Secret service agents and obsessional neurotics. He owes his freedom of fools to his CIA / CIC / CID ID card. However, he never knows which secret service he actually belongs to at the moment. By his own admission, he is constantly in a state of total confusion (which he maintains himself). He never laughs. Flagg appears regularly in the first seasons in the camp, but with constantly changing names and in easy-to-see disguise. He says of himself that he feels no pain. He suspects everyone to be subversive, he sees enemies and / or spies everywhere. His biggest fans at the camp are Frank Burns and Margaret Houlihan. Furthermore, he often inflicts injuries on himself when it serves to achieve his goals. For his last appearance he is staged a conspiracy by Charles E. Winchester, whom he previously tried to blackmail in order to get incriminating material about Hawkeye, in which he embarrassed himself to the bone. Winchester clearly shows him his intellectual superiority, but Flagg is too stupid to see that.
Igor Straminsky (Joseph Perry, later Jeff Maxwell )
Not too bright kitchen bull. When he's not working in the kitchen, he digs up latrines and has to listen to orders from Frank Burns. With appearances in 66 episodes, Igor is one of the most prominent minor characters.
Sergeant Zelmo Zale ( Johnny Haymer )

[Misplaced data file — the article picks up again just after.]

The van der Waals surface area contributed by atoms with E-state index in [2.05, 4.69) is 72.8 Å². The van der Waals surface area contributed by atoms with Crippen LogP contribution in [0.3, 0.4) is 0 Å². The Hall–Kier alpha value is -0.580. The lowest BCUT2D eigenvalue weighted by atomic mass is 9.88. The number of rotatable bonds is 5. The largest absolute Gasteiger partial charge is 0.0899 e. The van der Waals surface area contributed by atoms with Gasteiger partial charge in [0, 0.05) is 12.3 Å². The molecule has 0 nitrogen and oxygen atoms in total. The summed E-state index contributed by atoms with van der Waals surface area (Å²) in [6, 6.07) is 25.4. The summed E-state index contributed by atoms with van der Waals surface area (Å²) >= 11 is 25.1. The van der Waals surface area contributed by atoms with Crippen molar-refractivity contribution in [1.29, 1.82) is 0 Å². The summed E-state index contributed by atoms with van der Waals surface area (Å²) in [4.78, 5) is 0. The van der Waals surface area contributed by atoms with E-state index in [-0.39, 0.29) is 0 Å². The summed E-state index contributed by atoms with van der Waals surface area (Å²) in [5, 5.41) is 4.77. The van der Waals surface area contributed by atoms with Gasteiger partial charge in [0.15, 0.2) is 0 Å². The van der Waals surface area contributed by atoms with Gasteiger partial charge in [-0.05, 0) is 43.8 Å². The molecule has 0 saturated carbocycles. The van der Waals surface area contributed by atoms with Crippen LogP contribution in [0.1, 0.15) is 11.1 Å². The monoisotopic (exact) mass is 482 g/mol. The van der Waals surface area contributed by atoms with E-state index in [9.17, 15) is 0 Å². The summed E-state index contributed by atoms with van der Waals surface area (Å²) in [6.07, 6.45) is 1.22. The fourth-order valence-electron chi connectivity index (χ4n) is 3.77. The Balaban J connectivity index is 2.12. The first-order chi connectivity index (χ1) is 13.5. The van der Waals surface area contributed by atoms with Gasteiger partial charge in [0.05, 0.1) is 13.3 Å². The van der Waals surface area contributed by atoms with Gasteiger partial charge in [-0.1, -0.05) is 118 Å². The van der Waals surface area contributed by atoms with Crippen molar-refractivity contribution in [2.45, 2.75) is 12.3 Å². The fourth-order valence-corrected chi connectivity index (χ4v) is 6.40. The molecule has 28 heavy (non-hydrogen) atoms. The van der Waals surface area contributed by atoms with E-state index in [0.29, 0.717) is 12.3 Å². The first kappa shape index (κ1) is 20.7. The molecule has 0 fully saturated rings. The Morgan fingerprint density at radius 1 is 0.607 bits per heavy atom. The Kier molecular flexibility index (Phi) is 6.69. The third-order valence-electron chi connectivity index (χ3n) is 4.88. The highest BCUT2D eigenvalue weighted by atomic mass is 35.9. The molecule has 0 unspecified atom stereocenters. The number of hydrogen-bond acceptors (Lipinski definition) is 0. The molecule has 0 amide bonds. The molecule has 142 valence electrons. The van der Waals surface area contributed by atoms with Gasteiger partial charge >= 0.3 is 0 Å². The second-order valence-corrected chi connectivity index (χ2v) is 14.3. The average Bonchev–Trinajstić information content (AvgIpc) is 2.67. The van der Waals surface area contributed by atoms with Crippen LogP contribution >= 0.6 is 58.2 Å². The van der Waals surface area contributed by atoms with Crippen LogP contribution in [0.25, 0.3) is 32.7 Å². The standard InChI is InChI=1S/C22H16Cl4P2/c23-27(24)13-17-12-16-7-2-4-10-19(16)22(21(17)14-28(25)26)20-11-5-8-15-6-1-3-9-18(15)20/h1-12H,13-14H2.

Supply sergeant of MASH 4077.
Sister Lt. Ginger Bayliss (Odessa Cleveland)
Sister Lt. Kealani Kellye ( Kellye Nakahara )
starred as a nurse in 86 episodes of the series; their origins and appearance are often the cause of racial insults by Frank Burns.
Sergeant Luther Rizzo ( GW Bailey )
An uneducated, work-shy, greedy southerner and manager of the vehicle fleet who tries to get everyone a "cheap loan" at 100% interest per day (except for Father Mulcahy , to whom he promised a 25% discount to help the orphans of To make a donation to Korea).
Captain Spearchucker Jones (Timothy Brown)
starred in six episodes of the first season and then was dropped from the cast when it was revealed that there were no black surgeons in Korea.
Timothy Brown was also seen in the film MASH , but in the role of Corpsman Corporal Judson.
Captain "Ugly John" Black (John Orchard)
Anesthetist who can only be seen in the first season. The actor has another appearance in episode 182 as Australian military policeman Muldoon.
Soon-Lee Hahn ( Rosalind Chao )
Korean woman who loses her family while fleeing. She later marries Corporal Maxwell Klinger .
Rosie (Eileen Saki, Shizuko Hoshi (3rd season), Frances Fong (4th season))
She owns the “Rosie's”, a pub in a hut across the street from the camp. She is resolute and bribes the strange control officer with schnapps so that he doesn't close the shop for her.
Brigadier General Crandall Clayton (Herb Voland)
In the first season he is Colonel Blake's chief officer and the secret lover of "Hot Lips".
Brigadier General Hamilton Hammond ( George Wood )
Wood already played the role of Brigadier General Hammond in the MASH film.
Lieutenant Colonel Donald Penobscott (Beeson Carroll and Mike Henry)
from the 6th season husband of Major Margaret Houlihan ; however, they soon separate again because he is unfaithful to her.
Roy Goldman (Roy Goldman)
Goldman appeared in the series under his own name, which was also the case in the series A Cage Full of Heroes and is unique in the TV series world. As a character, he is less noticeable for his remarkable appearances than for their number.
Dr. Borelli
visited the 4077th in two episodes as a surgeon, he was played by Alan Alda's father Robert Alda .